"Currently, 13 states and federal law prohibit gun purchases by individuals convicted of domestic violence; the study finds that states that extend this ban to people convicted of any violent misdemeanor experience 23 percent fewer intimate partner homicides," the university reports in a news release. Domestic-partner homicides were also reduced when gun restrictions extended to those who had abused dating partners, not just spouses or ex-spouses, and also when laws required that abusers surrender their firearms.
"The evidence from this study and previous research highly suggests that firearm restrictions work to reduce intimate-partner homicides and that laws need to be comprehensive when we think about populations most at risk for committing intimate partner violence," said MSU criminal-justice professor April Zeoli, the lead researcher. "Expanding restrictions from those who have been convicted of domestic violence to those who have been convicted of any violent misdemeanor, and including dating partners in domestic violence firearm laws would likely result in even greater reductions."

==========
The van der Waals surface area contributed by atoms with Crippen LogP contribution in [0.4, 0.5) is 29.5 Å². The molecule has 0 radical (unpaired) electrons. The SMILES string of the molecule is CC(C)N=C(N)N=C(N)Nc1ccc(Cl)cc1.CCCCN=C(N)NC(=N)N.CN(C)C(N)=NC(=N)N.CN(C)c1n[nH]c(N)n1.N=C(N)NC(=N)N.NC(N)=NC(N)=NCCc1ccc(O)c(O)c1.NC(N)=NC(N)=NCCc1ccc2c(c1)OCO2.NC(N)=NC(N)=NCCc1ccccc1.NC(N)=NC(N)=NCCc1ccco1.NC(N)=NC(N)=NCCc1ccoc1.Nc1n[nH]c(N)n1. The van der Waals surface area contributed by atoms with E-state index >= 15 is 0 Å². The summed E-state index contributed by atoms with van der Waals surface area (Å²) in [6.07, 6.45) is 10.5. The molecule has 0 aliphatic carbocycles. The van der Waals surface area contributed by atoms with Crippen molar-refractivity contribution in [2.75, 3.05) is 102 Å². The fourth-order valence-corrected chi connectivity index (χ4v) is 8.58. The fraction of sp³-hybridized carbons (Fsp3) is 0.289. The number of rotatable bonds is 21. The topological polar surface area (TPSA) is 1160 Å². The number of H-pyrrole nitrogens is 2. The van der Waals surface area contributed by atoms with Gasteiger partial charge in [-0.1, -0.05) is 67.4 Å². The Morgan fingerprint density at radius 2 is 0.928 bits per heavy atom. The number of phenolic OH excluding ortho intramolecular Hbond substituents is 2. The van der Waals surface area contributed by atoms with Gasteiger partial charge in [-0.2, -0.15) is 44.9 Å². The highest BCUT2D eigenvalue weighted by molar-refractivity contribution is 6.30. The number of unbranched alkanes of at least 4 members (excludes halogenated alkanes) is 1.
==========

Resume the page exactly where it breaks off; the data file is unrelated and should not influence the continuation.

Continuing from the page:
In rural America, gun ownership is much more common than in metropolitan areas, and 22.5 percent of women in small rural areas (and 17.9 percent in isolated areas) reported being victims of intimate-partner violence in 2011.